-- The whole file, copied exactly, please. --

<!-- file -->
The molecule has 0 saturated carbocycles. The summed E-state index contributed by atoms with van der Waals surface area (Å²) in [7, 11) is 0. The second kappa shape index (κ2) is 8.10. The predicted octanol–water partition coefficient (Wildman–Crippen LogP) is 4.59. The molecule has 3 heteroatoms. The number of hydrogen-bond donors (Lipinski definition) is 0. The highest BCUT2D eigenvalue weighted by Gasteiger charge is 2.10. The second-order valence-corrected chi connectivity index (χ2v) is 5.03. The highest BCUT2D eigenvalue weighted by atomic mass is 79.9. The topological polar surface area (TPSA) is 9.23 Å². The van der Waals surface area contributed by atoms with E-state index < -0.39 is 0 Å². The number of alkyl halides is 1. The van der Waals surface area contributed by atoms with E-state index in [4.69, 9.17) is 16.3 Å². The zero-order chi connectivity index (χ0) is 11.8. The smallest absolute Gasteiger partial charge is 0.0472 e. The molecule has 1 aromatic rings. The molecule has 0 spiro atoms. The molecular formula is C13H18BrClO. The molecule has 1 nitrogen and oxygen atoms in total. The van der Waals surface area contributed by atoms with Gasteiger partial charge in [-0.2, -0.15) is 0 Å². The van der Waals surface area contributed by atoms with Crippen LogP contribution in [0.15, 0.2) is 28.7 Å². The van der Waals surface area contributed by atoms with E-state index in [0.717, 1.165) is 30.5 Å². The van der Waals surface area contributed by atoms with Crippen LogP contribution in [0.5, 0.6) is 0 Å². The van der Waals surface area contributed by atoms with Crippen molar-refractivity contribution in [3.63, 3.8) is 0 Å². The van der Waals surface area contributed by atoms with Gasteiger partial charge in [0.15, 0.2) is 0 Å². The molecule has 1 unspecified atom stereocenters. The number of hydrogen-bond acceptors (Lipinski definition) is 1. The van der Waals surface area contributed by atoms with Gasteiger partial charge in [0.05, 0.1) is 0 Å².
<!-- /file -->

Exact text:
The molecule has 0 saturated carbocycles. The summed E-state index contributed by atoms with van der Waals surface area (Å²) in [7, 11) is 0. The second kappa shape index (κ2) is 8.10. The predicted octanol–water partition coefficient (Wildman–Crippen LogP) is 4.59. The molecule has 3 heteroatoms. The number of hydrogen-bond donors (Lipinski definition) is 0. The highest BCUT2D eigenvalue weighted by Gasteiger charge is 2.10. The second-order valence-corrected chi connectivity index (χ2v) is 5.03. The highest BCUT2D eigenvalue weighted by atomic mass is 79.9. The topological polar surface area (TPSA) is 9.23 Å². The van der Waals surface area contributed by atoms with E-state index < -0.39 is 0 Å². The number of alkyl halides is 1. The van der Waals surface area contributed by atoms with E-state index in [4.69, 9.17) is 16.3 Å². The zero-order chi connectivity index (χ0) is 11.8. The smallest absolute Gasteiger partial charge is 0.0472 e. The molecule has 1 aromatic rings. The molecule has 0 spiro atoms. The molecular formula is C13H18BrClO. The molecule has 1 nitrogen and oxygen atoms in total. The van der Waals surface area contributed by atoms with Gasteiger partial charge in [-0.2, -0.15) is 0 Å². The van der Waals surface area contributed by atoms with Crippen LogP contribution in [0.15, 0.2) is 28.7 Å². The van der Waals surface area contributed by atoms with E-state index in [0.717, 1.165) is 30.5 Å². The van der Waals surface area contributed by atoms with Crippen LogP contribution in [0.5, 0.6) is 0 Å². The van der Waals surface area contributed by atoms with Crippen molar-refractivity contribution in [3.63, 3.8) is 0 Å². The van der Waals surface area contributed by atoms with Gasteiger partial charge in [0.15, 0.2) is 0 Å². The molecule has 1 unspecified atom stereocenters. The number of hydrogen-bond acceptors (Lipinski definition) is 1. The van der Waals surface area contributed by atoms with Gasteiger partial charge in [0.05, 0.1) is 0 Å².